The vast panoramic painting (132 × 236cm) depicts the Fortress of Königstein, near Dresden, and is one of a series of five large-scale views of the ancient hilltop fortress commissioned by Augustus III, King of Poland and Elector of Saxony, in about 1756. Here, the fortress is seen perched atop a crag, its fortifications providing an imposing contrast to the verdant landscape that surrounds it, in which peasants talk and work. Bellotto combines topographical accuracy in the fortress with pastoral invention in the figures. Imbued with a monumentality rarely seen in 18th-century Italian view painting, The Fortress of Königstein from the North dramatically illustrates the very different direction in which Bellotto took the Venetian tradition of the veduta.

The escalation of the Seven Years’ War in Saxony—a war that reshaped the balance of power in Europe—just after the series was commissioned meant that the views of Konigstein were never delivered. All five paintings were imported into Britain, probably during Bellotto’s lifetime, and they all remained in this country until 1993 when one of them was sold to Washington.* Unlike Canaletto, Bellotto is today underrepresented in the UK: there are just thirteen Bellotto paintings in British public collections, nearly all Italian views and mostly minor works.

Visitors can see The Fortress of Königstein from the North as part of a special display in Room 40 dedicated to its purchase. In early 2018 it will move to Room 38 and hang alongside works by fellow Italian view painters, his uncle Canaletto, and Canaletto’s successor in Venice, Francesco Guardi. The painting will also be the focus of wide-ranging public programmes engaging audiences nationwide, including a touring exhibition and educational programmes at museums across the UK.

* Locations of the other four works in the series: The Fortress of Königstein from the South (Knowsley Hall, UK), The Fortress of Königstein from the North-West (The National Gallery of Art, Washington D.C.), The Fortress of Königstein: Courtyard with the Brunnenhaus and The Fortress of Königstein: Courtyard with the Magdalenenburg, (both Manchester Art Gallery).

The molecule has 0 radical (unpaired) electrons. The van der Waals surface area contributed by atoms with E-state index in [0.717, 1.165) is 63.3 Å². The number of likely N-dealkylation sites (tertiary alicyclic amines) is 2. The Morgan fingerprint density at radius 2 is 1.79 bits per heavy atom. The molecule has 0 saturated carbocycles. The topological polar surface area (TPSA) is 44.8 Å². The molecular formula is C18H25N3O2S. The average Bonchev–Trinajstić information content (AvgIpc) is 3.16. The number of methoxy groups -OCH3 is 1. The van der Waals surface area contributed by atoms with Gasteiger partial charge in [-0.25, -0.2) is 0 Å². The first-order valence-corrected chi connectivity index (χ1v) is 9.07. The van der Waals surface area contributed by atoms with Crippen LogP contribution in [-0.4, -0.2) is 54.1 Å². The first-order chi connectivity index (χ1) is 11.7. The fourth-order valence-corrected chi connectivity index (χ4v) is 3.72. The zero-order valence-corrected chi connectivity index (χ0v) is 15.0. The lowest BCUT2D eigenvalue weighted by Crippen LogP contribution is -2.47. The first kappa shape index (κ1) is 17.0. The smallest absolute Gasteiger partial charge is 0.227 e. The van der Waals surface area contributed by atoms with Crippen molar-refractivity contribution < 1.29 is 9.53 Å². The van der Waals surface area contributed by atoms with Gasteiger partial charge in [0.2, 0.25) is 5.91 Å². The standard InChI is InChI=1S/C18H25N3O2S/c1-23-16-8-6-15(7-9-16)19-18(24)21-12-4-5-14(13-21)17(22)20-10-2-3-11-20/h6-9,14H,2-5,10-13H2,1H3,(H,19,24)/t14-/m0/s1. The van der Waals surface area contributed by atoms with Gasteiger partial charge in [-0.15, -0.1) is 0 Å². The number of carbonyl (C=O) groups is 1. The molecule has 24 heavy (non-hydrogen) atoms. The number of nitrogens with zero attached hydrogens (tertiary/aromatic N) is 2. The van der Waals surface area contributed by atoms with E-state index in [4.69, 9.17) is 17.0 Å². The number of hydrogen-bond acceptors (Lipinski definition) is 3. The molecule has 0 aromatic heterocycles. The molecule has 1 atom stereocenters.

Paul Mellon Centre Publication Grants

Posted in opportunities, resources by Editor on August 23, 2017

From the PMC:

Paul Mellon Centre Publication Grants
Applications due by 30 September 2017

The Paul Mellon Centre for Studies in British Art offers a variety of Fellowships (for individuals) and Grants (for institutions and individuals) twice a year in a strictly timetabled schedule. The programme supports scholarship, academic research and the dissemination of knowledge in the field of British art and architectural history from the medieval period to the present, although all supported topics must have an historical perspective.

We do not offer fellowships and grants in the fields of archaeology, the current practice of architecture or the performing arts. We have no discretionary funds outside our stated programme.

Publication Grants are offered annually. They are awarded to publishers, institutions and/or authors to offset costs incurred in producing works of scholarship in print or in other media. Grants are intended to make possible publications and articles which would otherwise not appear or which would appear in reduced specification.

The Paul Mellon Centre supports scholarly publications concerned with the study of British art and architectural history in both print and online format. Applications will be considered for both long (monographs, catalogues, edited volumes) and short form (articles) texts.

Publisher Costs
A maximum grant of £7,000 is available when applied for by a Publisher to support costs associated with the production of long-form publications in print or digital format. The following costs may be claimed:
• Printing and binding
• Design and layout
• Licensing of images, reproduction and copyright costs
•  Graphics